Thursday, May 2, 2024

How to argue

Of all the memorable statements uttered by Charles Spurgeon, this advice from Lectures to My Students has stuck in my head as much as anything the great preacher said or wrote:
The sensible minister will be particularly gentle in argument. He, above all men, should not make the mistake of fancying that there is force in temper, and power in speaking angrily.... Try to avoid debating with people. State your opinion and let them state theirs. If you see that a stick is crooked, and you want people to see how crooked it is, lay a straight rod down beside it; that will be quite enough. But if you are drawn into controversy, use very hard arguments and very soft words.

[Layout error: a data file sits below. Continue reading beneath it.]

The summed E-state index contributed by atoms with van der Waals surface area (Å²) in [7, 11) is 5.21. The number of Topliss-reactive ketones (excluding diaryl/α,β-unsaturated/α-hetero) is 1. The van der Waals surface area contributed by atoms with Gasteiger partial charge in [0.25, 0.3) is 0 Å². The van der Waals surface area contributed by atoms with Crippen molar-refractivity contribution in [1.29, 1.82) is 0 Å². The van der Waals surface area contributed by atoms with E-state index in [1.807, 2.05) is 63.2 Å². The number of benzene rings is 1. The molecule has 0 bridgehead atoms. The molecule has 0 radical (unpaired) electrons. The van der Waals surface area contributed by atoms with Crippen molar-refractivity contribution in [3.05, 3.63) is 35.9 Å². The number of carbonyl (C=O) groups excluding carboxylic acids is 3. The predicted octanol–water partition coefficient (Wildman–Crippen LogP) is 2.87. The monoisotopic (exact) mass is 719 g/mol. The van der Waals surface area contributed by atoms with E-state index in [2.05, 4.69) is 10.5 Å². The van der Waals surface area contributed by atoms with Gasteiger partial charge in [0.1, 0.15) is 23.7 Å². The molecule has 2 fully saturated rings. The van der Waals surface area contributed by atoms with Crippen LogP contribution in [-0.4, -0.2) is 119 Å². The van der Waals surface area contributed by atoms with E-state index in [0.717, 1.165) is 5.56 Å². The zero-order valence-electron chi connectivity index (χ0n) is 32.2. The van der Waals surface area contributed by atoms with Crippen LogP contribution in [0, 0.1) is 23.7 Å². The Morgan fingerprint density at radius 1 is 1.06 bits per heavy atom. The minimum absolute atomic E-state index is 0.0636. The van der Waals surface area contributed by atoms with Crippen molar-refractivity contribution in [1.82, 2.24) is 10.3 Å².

So many wise sentiments in these few sentences. We could talk about how “the Lord’s servant,” even as he rightly contends for the faith, “must not be quarrelsome but kind to everyone, able to teach, patiently enduring evil, correcting his opponents with gentleness” (2 Tim. 2:24–25). We could talk about the folly of mistaking forcefulness for true spiritual power. We could talk about the wisdom of avoiding protracted debates, by stating your opinion and then moving on. All of that is pure gold.

But I want to focus on the last sentence in the paragraph above. I want to suggest two ways we can make our arguments harder, which in this case means better, more careful, and more persuasive. .... (more)

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